With the 2020-21 season long since in the books, let’s take a few moments to look back at the performance of each member of YOUR Marquette Golden Eagles this year. While we’re at it, we’ll also take a look back at our player previews and see how our preseason prognostications stack up with how things actually played out. We’ll run through the roster in order of total minutes played going from lowest to highest, which means today we wrap things up with the talented transfer that has already left the program.........
Sophomore - #21 - Guard - 6’2” - 200 lbs. - Bettendorf, Iowa
D.J. Carton Traditional Stats
D.J. Carton Fancy Stats
*** — notes a top 500 national ranking per KenPom.com
It is not hyperbolic to assume that D.J. Carton’s performance will dictate the Golden Eagles’ overall trajectory for the season. That’s why it’s in this section. With a more loaded incoming freshman class and the (hopeful?) emergence of Symir Torrence in the backcourt, the extent of that expectation will not go to the conclusion of Markus Howard’s “The team will perform as he does” line that we touted around this time a year ago. Still, Dawson Garcia is the only other player on this team with a comparable recruiting ranking to D.J., and he’s had *gestures in the direction of the entire world* to deal with in addition to trying to just get some quality practice time in with guys on his skill level.
In terms of the scheme, Carton fits like a glove. He’s at his peak working in pick and roll situations, which is partially why NBA scouts were salivating over him. He has incredible quickness for his 6’2” frame and he uses it to get effective shots at the rim. That’s what will separate him from guys like Markus Howard and Andrew Rowsey. He’s a legitimate threat to shoot from deep, but if he’s getting those shots, it’s not off the dribble. That really makes him like almost every other basketball player, but Marquette fans have seen some unicorns over the last 4 years.
But Carton’s skillset is something that the team desperately needed at the end of last year, which was strong finishing around the rim. Here’s a fun stat that will make you mad: D.J. Carton, who had MU in a final six recruiting group back in the day, shot 39-for-59 (66%!) in the “shots at the rim” range last year. The only person on Marquette with a better percentage with that was Brendan Bailey, who only attempted 25 close twos in 11 more games played. Getting to and closing the deal at the rim is a desperate need for the team, and Carton does not sacrifice deep shots to get those since he made 40% of his threes last year. His shot release has always been annoyingly low but honestly, if he can get the shots off regularly and they go in 40% of the time, who cares other than NBA scouts who get paid to find the teeniest tiniest flaws you can possibly imagine.
All this is not to mask at all his passing skills, which are at a much higher level than any of the aforementioned attributes that he brings to the team. All of the “Wojo needs a passing point guard” dorks can finally shut the hell up even though they’ve spent the last half decade being 1) wrong and 2) boring. As the old saying goes, it’s called POINT guard, not PASS guard. Anyway, those weirdos will be more than satisfied with the touch and creativity that the southpaw from Bettendorf brings to the table. His quick first step on the pick and roll creates so many situations where interior defenders are required to step up and help. When a shot wasn’t there, he can make just about any pass to a cutting wing or opportunistic big man. Carton even adds some razzle-dazzle to the entire show as his court presence can lead to some aesthetically pleasing no-look passes and ankle breakers. He’s an extremely fun player to watch.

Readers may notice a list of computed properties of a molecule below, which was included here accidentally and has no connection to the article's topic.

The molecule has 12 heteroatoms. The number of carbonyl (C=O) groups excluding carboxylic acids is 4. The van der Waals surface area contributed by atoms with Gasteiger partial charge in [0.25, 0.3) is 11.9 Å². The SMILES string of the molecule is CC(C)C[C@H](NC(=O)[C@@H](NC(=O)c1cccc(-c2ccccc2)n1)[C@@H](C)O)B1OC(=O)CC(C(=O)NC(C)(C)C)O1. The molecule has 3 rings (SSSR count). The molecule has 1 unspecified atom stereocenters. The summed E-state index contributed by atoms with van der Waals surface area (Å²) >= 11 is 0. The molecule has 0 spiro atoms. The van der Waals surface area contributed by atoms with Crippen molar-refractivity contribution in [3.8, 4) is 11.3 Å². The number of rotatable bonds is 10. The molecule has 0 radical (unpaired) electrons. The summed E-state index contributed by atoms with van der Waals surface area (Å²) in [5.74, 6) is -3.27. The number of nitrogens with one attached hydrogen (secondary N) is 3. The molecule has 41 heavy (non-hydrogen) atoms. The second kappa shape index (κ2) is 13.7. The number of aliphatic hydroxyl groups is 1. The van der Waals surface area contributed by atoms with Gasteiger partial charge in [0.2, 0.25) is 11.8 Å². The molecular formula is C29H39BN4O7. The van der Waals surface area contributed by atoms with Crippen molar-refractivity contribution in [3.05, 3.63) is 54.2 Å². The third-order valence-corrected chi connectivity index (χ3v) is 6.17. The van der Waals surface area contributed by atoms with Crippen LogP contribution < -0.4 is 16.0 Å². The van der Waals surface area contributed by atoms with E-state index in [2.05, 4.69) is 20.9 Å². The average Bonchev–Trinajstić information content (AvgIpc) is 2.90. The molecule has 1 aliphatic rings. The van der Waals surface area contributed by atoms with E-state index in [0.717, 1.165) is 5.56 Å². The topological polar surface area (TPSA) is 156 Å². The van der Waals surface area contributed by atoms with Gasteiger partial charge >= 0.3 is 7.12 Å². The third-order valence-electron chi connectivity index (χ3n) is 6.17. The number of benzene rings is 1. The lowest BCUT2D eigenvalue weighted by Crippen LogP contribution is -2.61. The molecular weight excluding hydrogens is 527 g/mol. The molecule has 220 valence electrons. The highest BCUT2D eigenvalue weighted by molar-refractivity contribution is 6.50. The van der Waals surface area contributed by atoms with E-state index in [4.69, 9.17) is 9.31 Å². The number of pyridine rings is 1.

I bet you know what the flip side to this is, don’t you? Yeah, he turns it over a lot, or at least he did in his Ohio State minutes. Like a lot a lot. The vision is certainly there, but it’s far from fully developed. There’s no Special Scout Knowledge that watching most of his games can tell you here. It was a straightforward case of a freshman just getting a little cute sometimes. It happens and I’m sure he’ll get it straight. He and SLU’s Yuri Collins took the title for Most Stereotypical Freshman Point Guard last year.
Reasons To Get Excited
I have been absolutely salivating at a potential lineup involving Symir Torrence and Carton acting as dual point guards of sorts. It would be a little bit of a throwback to the 2017 offense but with a much more balanced attack and much more dynamic (and larger) guards running the show. In my mind, it’s like a good-cop/bad-cop scenario where Torrence is the steady hand of the maestro fertilizing the earth of the offense while Carton takes that rhythm and bends the court to his will. The offense could feature much more off-ball movement since there are two elite passers on the court and likely four shooters. Each guard has the type of size that can’t be hidden and will require extra eyes on pick-and-roll attempts, leaving shooters like Jamal Cain and Dawson Garcia open for pop opportunities. There are so many ways the offense could bloom to its full potential and Wojo has a history of playing two point guards like this in 2017.